Ward and Lock’s “Illustrated and Unabridged edition of The Times report of the trial of William Palmer…”
Among the many adventures I had writing Alfred Swaine Taylor‘s biography, I decided to track down the previous owner of a book.
I work at a well-stocked library, and was able to borrow or consult most of the books I needed for my research. But I knew of two books on William Palmer which we don’t have, both of which were opportunistically cranked out by Ward and Lock just after the trial.
Their Illustrated Life and Career of William Palmer of Rugeley uses mainly old engravings which must have served time in many other books; only one of them isn’t a stock image, but is the portrait of William Palmer at the races which appeared in the Illustrated Times newspaper. The tale of Palmer is told in near-novelistic style.
Their other book, the frontispiece of which you can see above, contains transcripts of the trial at the Old Bailey, taken verbatim, and apparently nicked wholesale from The Times. It’s full of images which appeared in the Illustrated Times – which, despite the name, isn’t connected with The Times newspaper.
I managed to buy both books online, and most of the engravings in Fatal Evidence‘s plates section are from the Illustrated and Unabridged Edition. It’s a wonderful piece of history to have on my bookshelf, but I wondered, when I saw the neat owner’s stamp on the frontispiece, who was R O Gilmore?
The name inside the book
If Victorians did Twitter.
Fatal Evidence, my biography of leading 19th century forensic scientist Alfred Swaine Taylor, is published on Sunday 30th July. Join me between 12pm and 2pm BST on that day for a live Twitter questions and answers session. Use the hashtag #fatalevidence
If you don’t use Twitter, then worry not, you can ask a question on my Facebook too.
If anyone asks something that requires a long answer that Twitter won’t cope with, I’ll reply on here and link to it. I reserve the right not to answer all questions asked – I’m not about to suggest the best ways to bump someone off!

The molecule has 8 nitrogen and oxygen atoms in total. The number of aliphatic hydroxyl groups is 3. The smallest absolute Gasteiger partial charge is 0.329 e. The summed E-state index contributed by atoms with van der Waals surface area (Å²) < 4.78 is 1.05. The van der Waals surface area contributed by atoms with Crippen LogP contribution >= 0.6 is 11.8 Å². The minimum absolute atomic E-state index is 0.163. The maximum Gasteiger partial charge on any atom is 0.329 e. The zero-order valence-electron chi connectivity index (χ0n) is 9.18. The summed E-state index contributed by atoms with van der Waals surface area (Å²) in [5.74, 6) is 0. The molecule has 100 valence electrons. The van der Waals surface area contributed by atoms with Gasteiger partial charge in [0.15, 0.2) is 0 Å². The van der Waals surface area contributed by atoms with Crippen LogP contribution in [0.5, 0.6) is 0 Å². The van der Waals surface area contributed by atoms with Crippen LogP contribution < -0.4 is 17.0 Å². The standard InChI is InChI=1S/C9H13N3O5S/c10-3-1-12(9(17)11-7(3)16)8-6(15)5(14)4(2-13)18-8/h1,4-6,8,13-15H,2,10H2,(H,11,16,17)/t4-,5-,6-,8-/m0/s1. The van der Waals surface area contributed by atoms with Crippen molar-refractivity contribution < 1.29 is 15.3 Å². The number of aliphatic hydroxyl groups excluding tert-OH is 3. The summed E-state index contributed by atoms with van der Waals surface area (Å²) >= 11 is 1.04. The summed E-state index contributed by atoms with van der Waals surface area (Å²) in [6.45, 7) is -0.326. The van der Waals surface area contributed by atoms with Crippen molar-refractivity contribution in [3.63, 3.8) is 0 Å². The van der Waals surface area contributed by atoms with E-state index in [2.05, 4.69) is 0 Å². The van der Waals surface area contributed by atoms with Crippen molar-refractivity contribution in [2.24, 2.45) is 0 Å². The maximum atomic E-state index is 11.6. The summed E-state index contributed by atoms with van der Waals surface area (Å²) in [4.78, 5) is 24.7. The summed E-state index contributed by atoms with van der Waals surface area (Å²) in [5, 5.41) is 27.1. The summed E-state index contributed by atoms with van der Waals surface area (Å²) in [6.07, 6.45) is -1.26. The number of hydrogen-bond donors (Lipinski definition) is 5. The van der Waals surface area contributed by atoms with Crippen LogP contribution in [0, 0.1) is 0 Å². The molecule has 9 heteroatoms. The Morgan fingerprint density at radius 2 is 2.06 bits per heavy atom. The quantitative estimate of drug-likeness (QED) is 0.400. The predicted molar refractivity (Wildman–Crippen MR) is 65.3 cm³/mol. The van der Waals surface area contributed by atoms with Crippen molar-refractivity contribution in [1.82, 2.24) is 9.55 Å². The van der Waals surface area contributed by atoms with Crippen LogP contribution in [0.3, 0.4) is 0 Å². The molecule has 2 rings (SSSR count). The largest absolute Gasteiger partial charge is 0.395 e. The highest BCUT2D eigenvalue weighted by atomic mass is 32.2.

I look forward to speaking to you!
Bird image from The Graphics Fairy.
It’s not long now until my second book is published. Fatal Evidence is the first book-length biography of 19th-century forensic scientist Professor Alfred Swaine Taylor, MD, FRS. Readers of my first book, Poison Panic, may recognise his name, as will anyone who knows anything about Victorian crime.
Augustus, the professor’s assistant (well, ok, me in Victorian drag) will be filming a questions and answers session. It will go on YouTube, and any questions I don’t have time to answer in the video will be answered on this here website.
May I invite questions from all of you out there – who was Professor Taylor, why write a book about him, how can one identify Prussic acid in a dead person, and just what’s a chap to do when he finds a partial skeleton in a carpet bag? That sort of thing.
Don’t be shy. But don’t ask me What’s the best poison to kill someone with? Even if I knew, I wouldn’t tell you.
Please email your questions to email@example.com by Friday 16th June. (Let me know what name you’d like me to use. First name only, full name, your cat’s name, or random made-up name.)